He even boasted that he had “slept like a baby” the night after signing the final order to use the atomic bombs against Japan (Rachels & Rachels 127). But what Truman was saying in self-justification was far from being the truth—let alone the whole truth.
Unleashing a nuclear Frankenstein
At the urging of a fellow nuclear physicist—the anti-Nazi Hungarian émigré Leo Szilard—Albert Einstein wrote a letter to President Franklin D. Roosevelt on August 2, 1939, recommending that the U.S. government should start work on a powerful atomic device as a defensive deterrent to Nazi Germany’s possible acquisition and use of nuclear weaponry (Ham 103-104). But when the top-secret Manhattan Project finally got off the ground in early 1942, the U.S. military obviously had other, much more offensive plans regarding the future targets of America’s A-bombs. While at least 67 other Japanese cities, including the capital Tokyo, were reduced to rubble by daily conventional firebombing, including the use of napalm and other incendiaries, Hiroshima and Nagasaki had been deliberately spared for the sole purpose of testing the destructiveness of the new atomic device (Claypool 11).
An even more important reason for employing the bomb was to scare Stalin, who had turned quickly from “Old Uncle Joe” at the time of the FDR presidency into “the Red Menace” in the eyes of Truman and his top advisers. President Truman had quickly abandoned FDR’s policy of cooperation with Moscow, replacing it with a new policy of hostile confrontation with Stalin, in which America’s newly-acquired monopoly over nuclear armaments would be exploited as an aggressive tool of Washington’s anti-Soviet diplomacy (Truman’s so-called “atomic diplomacy”). Fully two months before Hiroshima and Nagasaki, the same Leo Szilard had met privately with Truman’s Secretary of State, James F. Byrnes, and had tried unsuccessfully to persuade him that the nuclear weapon should not be used to destroy helpless civilian targets such as Japan’s cities. According to Dr. Szilard,
“Mr. Byrnes did not argue that it was necessary to use the bomb against the cities of Japan in order to win the war…. Mr. Byrnes’s view [was] that our possessing and demonstrating the bomb would make Russia more manageable in Europe” (Alperovitz Atomic Diplomacy 1, 290).
The Truman Administration had, in fact, postponed the Potsdam meeting of the Big Three until July 17, 1945—one day after the successful Trinity test of the first A-bomb at the Alamogordo testing range in New Mexico—to give Truman extra diplomatic leverage in negotiating with Stalin (Alperovitz Atomic Diplomacy 6). In Truman’s own words, the atom bomb “would keep the Russians straight” and “put us in a position to dictate our own terms at the end of the war” (Alperovitz Atomic Diplomacy 54, 63).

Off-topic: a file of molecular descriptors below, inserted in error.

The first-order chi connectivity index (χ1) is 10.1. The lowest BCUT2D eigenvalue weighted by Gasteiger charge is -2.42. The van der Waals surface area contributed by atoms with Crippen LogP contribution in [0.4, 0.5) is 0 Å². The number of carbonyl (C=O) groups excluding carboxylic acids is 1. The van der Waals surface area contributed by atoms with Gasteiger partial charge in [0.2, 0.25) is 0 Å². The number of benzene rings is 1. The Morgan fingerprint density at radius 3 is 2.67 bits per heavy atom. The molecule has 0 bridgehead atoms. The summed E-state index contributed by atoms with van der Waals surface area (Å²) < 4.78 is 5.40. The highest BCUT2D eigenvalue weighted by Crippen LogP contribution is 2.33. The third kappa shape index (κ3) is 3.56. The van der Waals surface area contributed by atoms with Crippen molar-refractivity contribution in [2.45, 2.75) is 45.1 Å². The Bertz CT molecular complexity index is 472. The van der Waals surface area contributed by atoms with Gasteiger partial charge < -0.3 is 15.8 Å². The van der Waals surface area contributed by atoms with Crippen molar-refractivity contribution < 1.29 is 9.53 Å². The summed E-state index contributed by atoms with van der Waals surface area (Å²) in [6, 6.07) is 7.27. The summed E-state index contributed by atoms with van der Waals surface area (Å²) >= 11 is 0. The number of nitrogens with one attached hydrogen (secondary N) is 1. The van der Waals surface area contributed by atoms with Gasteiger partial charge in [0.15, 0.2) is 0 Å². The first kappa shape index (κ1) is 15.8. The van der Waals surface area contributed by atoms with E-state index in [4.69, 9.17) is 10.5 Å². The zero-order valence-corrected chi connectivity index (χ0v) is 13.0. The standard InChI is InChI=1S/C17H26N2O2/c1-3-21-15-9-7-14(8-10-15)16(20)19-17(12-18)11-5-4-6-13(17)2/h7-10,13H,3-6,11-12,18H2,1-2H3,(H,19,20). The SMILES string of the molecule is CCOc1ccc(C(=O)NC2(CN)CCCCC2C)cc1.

At this point, the Truman Administration was no longer interested in having Moscow’s Red Army liberate Northern China (Manchuria) from Japanese military occupation (as FDR, Churchill, and Stalin had jointly agreed at the Yalta Conference in February 1945)—let alone invade or capture Imperial Japan itself. Quite to the contrary. Publicly deploring the “political-diplomatic rather than military motives” behind Truman’s decision to nuke Japan, Albert Einstein complained that “a great majority of scientists were opposed to the sudden employment of the atom bomb. I suspect that the affair was precipitated by a desire to end the war in the Pacific by any means before Russia’s participation” (Alperovitz The Decision 444). Winston Churchill privately told his Foreign Secretary, Anthony Eden,at the Potsdam Conference that
“It is quite clear that the United States do not at the present time desire Russian participation in the war against Japan” (Claypool 78).
Not even Tokyo’s last-minute desperate offer (made during and after the Potsdam Conference) to surrender if the Allies promised not to prosecute Japan’s god-like emperor or remove him from office—could prevent this deadly decision, even though Truman “had indicated a willingness to maintain the emperor on the throne” (Dallek 25).
Therefore, sparing the lives of American GIs was hardly one of Truman’s more convincing arguments. In early 1945, FDR and Army General Dwight Eisenhower, Supreme Commander of the Allied Forces in Europe, had together decided to leave the capture of Berlin to Soviet Marshal Georgi Zhukov‘s battle-hardened troops in order to avoid heavy American casualties. After officially declaring war on Tokyo on August 8, 1945, and having destroyed the Japanese military forces in Manchuria, Stalin’s Red Army prepared to invade and occupy Japan’s home islands—which certainly would have saved the lives of thousands of U.S. servicemen about whom Truman seemed so vocally concerned. But following Nazi Germany’s unconditional surrender in May 1945, Truman had come to share Winston Churchill’s famous revisionist assessment that “We have slain the wrong swine.”